But TMZ.com’s reach extends well beyond the approximately nine million people who visit the Web site each month. The site has become a reliable source for the mainstream media, which has become less self-conscious about reporting every detail of celebrity missteps, according to Hilary Estey McLoughlin, the president of Telepictures Productions, a division of Warner Brothers, which co-owns the TMZ site with AOL. Both Warner Brothers and AOL are divisions of Time Warner.
“There are times, like with the Paris Hilton story, where we’ve set the agenda for what local news and national news are covering,” Ms. Estey McLoughlin said. “Paris Hilton leads every newscast.”
Last week, for example, TMZ.com posted excerpts of O.J. Simpson’s unpublished book, “If I Did It.” Although it wasn’t the first Web site to have excerpts, TMZ’s involvement helped make the book again a national story.
Mr. Levin likens the influence of TMZ to a wire service. “We’ve become like The Associated Press in the world we cover,” he said.
That influence has also made him a feared figure in Hollywood. One publicist who declined to speak on the record because of fear of retaliation against his clients likened Mr. Levin’s power to that of the 1940s and 1950s gossip columnists like Walter Winchell.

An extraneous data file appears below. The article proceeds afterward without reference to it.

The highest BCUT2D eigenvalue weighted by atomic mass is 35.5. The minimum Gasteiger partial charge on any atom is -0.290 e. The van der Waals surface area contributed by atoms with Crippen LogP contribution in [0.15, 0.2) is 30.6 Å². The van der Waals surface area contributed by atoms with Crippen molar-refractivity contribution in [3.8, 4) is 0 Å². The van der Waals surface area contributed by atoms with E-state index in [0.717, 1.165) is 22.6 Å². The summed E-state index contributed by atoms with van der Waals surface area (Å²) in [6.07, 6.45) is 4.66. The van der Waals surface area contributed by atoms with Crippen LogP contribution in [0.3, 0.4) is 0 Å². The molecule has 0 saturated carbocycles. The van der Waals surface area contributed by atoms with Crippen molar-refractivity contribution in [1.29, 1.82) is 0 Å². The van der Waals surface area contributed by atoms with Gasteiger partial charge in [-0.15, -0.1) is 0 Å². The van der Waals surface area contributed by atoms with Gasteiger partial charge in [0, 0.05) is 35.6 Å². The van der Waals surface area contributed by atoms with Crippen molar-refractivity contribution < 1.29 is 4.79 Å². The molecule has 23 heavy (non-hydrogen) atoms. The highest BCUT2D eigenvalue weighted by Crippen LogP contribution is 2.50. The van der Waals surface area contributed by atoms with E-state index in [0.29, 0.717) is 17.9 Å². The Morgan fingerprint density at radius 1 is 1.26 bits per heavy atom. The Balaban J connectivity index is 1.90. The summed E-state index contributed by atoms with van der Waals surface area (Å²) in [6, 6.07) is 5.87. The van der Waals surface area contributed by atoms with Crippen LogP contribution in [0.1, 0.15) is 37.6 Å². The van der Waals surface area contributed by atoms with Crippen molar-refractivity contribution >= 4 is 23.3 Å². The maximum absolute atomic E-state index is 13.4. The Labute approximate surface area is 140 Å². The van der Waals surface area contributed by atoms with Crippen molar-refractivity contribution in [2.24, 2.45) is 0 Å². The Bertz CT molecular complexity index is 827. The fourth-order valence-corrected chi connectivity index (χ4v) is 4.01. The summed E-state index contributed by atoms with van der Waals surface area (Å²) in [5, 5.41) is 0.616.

“If you have something you know they will like, you tip them to it,” the publicist said. “It’s kind of the old way you dealt with the old-time gossip columnists. You have to occasionally feed them an item. You have to be in the game with them. If you’re a publicist and the only time you call up is to complain about an item, they’ll laugh at you.”
Even Hollywood criminal lawyers concede that dealing with TMZ has now become part of their legal strategy. Shawn Chapman Holley, who represents Nicole Richie, acknowledges that TMZ’s ability to get information has affected strategic decisions in Ms. Richie’s drunken-driving case.
“When we approach the bench, what we know and when TMZ will know it is a factor discussed with the judge,” said Ms. Holley. “Miss Richie’s case would be set for a particular day and to throw off TMZ.com, I would go in a day before. Unfortunately, TMZ.com figured out my strategy and were there when I arrived. So now I’m trying to figure out some other strategy.”